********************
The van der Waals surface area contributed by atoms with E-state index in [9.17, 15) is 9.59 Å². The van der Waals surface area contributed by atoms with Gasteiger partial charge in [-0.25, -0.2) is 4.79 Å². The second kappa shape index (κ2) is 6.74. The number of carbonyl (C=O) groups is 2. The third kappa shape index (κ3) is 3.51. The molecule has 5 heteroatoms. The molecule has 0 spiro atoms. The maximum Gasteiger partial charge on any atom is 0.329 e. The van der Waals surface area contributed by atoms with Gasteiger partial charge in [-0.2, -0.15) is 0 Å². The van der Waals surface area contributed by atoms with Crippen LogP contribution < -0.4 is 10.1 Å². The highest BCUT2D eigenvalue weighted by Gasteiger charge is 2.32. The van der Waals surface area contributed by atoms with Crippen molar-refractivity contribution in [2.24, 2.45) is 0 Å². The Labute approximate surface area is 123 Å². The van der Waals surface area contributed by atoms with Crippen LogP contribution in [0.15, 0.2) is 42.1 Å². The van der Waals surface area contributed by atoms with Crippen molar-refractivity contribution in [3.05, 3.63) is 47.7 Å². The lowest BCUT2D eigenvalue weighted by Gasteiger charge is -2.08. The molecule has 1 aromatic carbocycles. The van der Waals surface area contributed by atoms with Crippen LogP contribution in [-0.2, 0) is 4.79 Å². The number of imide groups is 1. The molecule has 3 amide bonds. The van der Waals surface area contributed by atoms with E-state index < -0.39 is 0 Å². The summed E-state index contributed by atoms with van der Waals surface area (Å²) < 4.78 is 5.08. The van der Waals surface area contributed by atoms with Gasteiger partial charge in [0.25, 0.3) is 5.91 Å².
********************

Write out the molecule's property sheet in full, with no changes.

The van der Waals surface area contributed by atoms with E-state index in [9.17, 15) is 9.59 Å². The van der Waals surface area contributed by atoms with Gasteiger partial charge in [-0.25, -0.2) is 4.79 Å². The second kappa shape index (κ2) is 6.74. The number of carbonyl (C=O) groups is 2. The third kappa shape index (κ3) is 3.51. The molecule has 5 heteroatoms. The molecule has 0 spiro atoms. The maximum Gasteiger partial charge on any atom is 0.329 e. The van der Waals surface area contributed by atoms with Gasteiger partial charge in [-0.2, -0.15) is 0 Å². The van der Waals surface area contributed by atoms with Crippen LogP contribution < -0.4 is 10.1 Å². The highest BCUT2D eigenvalue weighted by Gasteiger charge is 2.32. The van der Waals surface area contributed by atoms with Crippen molar-refractivity contribution in [2.24, 2.45) is 0 Å². The Labute approximate surface area is 123 Å². The van der Waals surface area contributed by atoms with Crippen LogP contribution in [0.15, 0.2) is 42.1 Å². The van der Waals surface area contributed by atoms with Crippen molar-refractivity contribution in [3.05, 3.63) is 47.7 Å². The lowest BCUT2D eigenvalue weighted by Gasteiger charge is -2.08. The molecule has 1 aromatic carbocycles. The van der Waals surface area contributed by atoms with Crippen LogP contribution in [-0.2, 0) is 4.79 Å². The number of imide groups is 1. The molecule has 3 amide bonds. The van der Waals surface area contributed by atoms with E-state index < -0.39 is 0 Å². The summed E-state index contributed by atoms with van der Waals surface area (Å²) < 4.78 is 5.08. The van der Waals surface area contributed by atoms with Gasteiger partial charge in [0.25, 0.3) is 5.91 Å².